Air Force to Transition A-10 to Civil Air Patrol

Veterans’ Day 2011: Passing It On

This is a regular blog post that updates listeners and viewers on events in the Airspeed world. Airspeed is an audio and video Internet media source that brings the best in aviation and aerospace to media devices and desktops everywhere. If you’re looking for the audio and video content, please check the other entries on the site. It’s all here! In the meantime, enjoy this update about what’s going on in Airspeed’s world.

A number of new/social media personalities are celebrating Veterans’ Day by wearing our WindTees shirts featuring the aircraft and twitter handle of Daren Sorenson, a USAF Lt Col, F-15E Strike Eagle pilot, and Deputy Operations Group Commander at Nellis AFB. Lt Col Sorenson recently received news that he will be awarded (at least his second) Distinguished Flying Cross for actions during his most …recent deployment to Afghanistan.

I’m fortunate to know Lt Col Sorenson and his brother, Mark Sorenson, a talented airline and airshow pilot. I’m also fortunate to be the nephew of Dennis Reed, a Viet Nam -era air cavalry pilot and later corporate pilot for Kellogg. And I’m fortunate to know dozens of others who are serving now, have served, will serve, and/or are members of families of the foregoing.

I serve as a search-and-rescue pilot and legal officer in the Civil Air Patrol (USAF Auxiliary). I perform a valuable service to my community and country but let’s face it: I’ve never been shot at and it’s unlikely that I’ll ever face the risk of anything worse than an engine failure.

As a CAP officer, I am frequently in uniform in public and it is not uncommon for people to come up and thank me. I’ve even gone to pay the check after breakfast, only to find that someone else in the restaurant has already anonymously paid my bill, no doubt because of the uniform. I’m happy to accept thanks for what I do, but I know that the majority of the respect I’m shown is because I’m mistaken for active duty military. The average civilian (and many military personnel) can’t tell the difference. So I try to wear the CAP uniform properly and proudly and be worthy of it.

I used to try to explain to little kids at airshows that I’m not an active-duty shooter. (Really, I’m not even a toner.) It just confused the kids when I tried to do that. So now I simply receive the thanks with a big smile and save it up for today. Today, I pass on the greatest portion of the respect that I’ve received over the last year to those who have done the greater part of earning it.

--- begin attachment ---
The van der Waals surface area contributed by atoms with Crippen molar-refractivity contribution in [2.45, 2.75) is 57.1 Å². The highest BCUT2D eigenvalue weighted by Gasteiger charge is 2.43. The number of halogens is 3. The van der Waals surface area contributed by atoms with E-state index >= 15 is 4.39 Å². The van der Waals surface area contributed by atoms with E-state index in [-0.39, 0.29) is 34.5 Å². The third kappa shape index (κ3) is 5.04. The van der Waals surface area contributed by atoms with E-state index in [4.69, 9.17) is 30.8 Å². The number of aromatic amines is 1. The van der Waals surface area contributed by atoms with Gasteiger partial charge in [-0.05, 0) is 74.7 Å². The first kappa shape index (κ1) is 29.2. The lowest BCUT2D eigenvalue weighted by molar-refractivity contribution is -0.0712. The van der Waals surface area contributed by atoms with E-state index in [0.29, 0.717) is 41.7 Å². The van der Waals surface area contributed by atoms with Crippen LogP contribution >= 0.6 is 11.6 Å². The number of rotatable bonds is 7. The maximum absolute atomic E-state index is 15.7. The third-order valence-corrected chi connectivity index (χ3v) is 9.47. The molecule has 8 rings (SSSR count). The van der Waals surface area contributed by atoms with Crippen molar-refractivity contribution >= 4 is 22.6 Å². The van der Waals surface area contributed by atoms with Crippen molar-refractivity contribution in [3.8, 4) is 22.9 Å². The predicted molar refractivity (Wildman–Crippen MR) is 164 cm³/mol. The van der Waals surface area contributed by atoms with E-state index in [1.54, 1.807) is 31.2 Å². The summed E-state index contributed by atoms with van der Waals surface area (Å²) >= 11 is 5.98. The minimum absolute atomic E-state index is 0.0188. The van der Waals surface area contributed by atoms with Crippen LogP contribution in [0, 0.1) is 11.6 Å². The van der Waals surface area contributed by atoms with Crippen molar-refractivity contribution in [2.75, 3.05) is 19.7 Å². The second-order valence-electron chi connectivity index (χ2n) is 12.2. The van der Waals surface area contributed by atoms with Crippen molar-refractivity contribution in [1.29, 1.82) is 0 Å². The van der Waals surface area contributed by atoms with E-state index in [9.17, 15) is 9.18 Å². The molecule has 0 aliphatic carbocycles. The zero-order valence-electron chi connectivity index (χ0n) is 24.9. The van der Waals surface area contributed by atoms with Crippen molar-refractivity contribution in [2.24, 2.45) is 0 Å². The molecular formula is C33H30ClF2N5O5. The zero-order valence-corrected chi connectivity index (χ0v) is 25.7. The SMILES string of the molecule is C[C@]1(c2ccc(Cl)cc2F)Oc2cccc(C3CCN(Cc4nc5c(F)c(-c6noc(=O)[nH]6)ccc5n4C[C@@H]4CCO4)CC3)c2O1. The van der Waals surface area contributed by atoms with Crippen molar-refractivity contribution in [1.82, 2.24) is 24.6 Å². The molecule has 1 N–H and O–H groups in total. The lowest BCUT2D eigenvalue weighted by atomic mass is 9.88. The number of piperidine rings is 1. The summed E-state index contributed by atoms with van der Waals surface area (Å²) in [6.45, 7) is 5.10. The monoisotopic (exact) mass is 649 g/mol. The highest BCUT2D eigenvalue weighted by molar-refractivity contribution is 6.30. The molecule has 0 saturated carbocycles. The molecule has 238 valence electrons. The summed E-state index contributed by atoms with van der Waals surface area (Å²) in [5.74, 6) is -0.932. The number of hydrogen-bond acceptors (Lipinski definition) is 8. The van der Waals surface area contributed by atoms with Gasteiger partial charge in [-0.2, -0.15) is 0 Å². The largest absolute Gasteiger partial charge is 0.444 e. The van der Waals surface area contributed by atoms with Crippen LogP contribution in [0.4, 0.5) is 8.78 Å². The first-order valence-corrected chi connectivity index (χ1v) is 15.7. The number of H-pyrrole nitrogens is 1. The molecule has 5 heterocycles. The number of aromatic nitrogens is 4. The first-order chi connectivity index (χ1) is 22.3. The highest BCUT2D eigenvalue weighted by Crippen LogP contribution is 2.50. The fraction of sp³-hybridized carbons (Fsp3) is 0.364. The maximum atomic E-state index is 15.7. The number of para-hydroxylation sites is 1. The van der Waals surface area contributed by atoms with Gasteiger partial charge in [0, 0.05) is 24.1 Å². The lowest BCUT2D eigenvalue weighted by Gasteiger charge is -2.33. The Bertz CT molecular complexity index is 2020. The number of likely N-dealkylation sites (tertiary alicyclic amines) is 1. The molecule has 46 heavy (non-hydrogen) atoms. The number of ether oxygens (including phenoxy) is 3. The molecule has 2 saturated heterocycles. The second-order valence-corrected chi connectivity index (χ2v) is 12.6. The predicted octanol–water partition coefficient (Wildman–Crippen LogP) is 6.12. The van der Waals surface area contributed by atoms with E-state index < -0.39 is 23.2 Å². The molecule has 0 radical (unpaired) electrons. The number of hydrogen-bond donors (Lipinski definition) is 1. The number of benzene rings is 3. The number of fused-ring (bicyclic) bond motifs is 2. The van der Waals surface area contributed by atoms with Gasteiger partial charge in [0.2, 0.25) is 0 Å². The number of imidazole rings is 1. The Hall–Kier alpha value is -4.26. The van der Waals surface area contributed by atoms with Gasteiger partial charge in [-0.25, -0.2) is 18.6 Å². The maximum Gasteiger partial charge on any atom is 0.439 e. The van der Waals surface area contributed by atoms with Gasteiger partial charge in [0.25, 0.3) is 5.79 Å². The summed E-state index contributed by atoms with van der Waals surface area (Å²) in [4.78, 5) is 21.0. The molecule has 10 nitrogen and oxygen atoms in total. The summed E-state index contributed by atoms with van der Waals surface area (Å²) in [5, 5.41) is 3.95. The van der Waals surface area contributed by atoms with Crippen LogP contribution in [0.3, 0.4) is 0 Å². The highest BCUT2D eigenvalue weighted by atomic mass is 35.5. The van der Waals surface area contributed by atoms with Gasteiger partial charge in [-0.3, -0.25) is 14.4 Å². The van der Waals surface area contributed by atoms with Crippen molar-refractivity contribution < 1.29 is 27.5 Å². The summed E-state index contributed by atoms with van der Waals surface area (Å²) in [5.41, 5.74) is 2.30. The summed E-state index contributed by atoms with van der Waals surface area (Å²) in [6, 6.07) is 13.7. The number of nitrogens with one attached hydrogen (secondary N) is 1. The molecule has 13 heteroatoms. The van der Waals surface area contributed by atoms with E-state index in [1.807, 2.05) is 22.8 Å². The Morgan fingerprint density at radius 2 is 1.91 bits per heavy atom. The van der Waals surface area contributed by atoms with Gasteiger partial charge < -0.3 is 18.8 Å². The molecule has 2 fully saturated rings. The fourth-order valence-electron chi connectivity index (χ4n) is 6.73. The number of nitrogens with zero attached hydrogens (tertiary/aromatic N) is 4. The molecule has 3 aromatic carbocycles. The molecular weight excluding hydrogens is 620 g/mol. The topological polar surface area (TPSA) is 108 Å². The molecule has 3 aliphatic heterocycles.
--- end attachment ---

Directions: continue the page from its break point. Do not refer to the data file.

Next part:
So, Lt Col Sorenson, Uncle Denny, and others, I hereby pass along this year’s installment: Five kids at Selfridge, a guy at Flint, the barista at Starbucks at Woodward and Square Lake, my daughter’s kindergarten class, and the guy or gal from the restaurant. I pass along the thanks of these people and I add my own in heaping measure.

And I owe somebody breakfast.

A proud and reflective Veterans’ Day to all.

Flying the Black Rocket: The Northrop T-38 Talon

These are the show notes for a video episode. Check out the video episode on your handheld device or personal computer by subscribing to Airspeed using iTunes or your favorite other podcatcher. Or watch it right here by clicking above. It’s all free!

Here it is! Airspeed’s biggest and best video episode so far!

I’ve loved the Northrop T-38 for years. Born in the cauldron of the F-5 Freedom Fighter program in the late 1950s, it has since trained more than 50,000 military jet pilots throughout the world. It’s sleek and pointy and fast (Mach 1.3 capable). It’s the advanced jet trainer for the US Air Force. And it’s also the companion trainer for many of the Air Force’s most amazing aircraft.

In July, I got an orientation flight with the 99th Reconnaissance Sqn, 9th Reconnaissance Wing at Beale AFB near Sacramento, California. 1.2 hours in the White Rocket. (Or, if you’re flying a “BB” tailed T-38, black and red.) It was a great experience.

It has taken some time, but I think that it has been worth it. 49 minutes of JP-4-burning acceleration, pull, and float. In true Airspeed style, the episode covers every angle and isn’t afraid to dig for the details that aviators and aviation enthusiasts love.

From a tour of the ramp to see the U-2 Dragon Lady and the RQ-4 Global Hawk up close to egress and survival training to the briefing to highlights from the flight, it’s all here.

And it’s all swaddled in original music. This is the first outing for Acro Groove, a track that’s going to be one of the major themes underlying Acro Camp. It’s by 7600, a loose-knit group of aviator musicians. In this particular incarnation, it’s FAA Designated Examiner Barry Sutton on drums, yours truly on guitar, and acro IP Don Weaver on keyboards.

This episode is game-changing in aviation podcasting. There’s nothing else out there that comes close. I’m fiercely proud of this work. But, even so, it’s a waypoint on a journey that will include even bigger, better, and more exciting projects.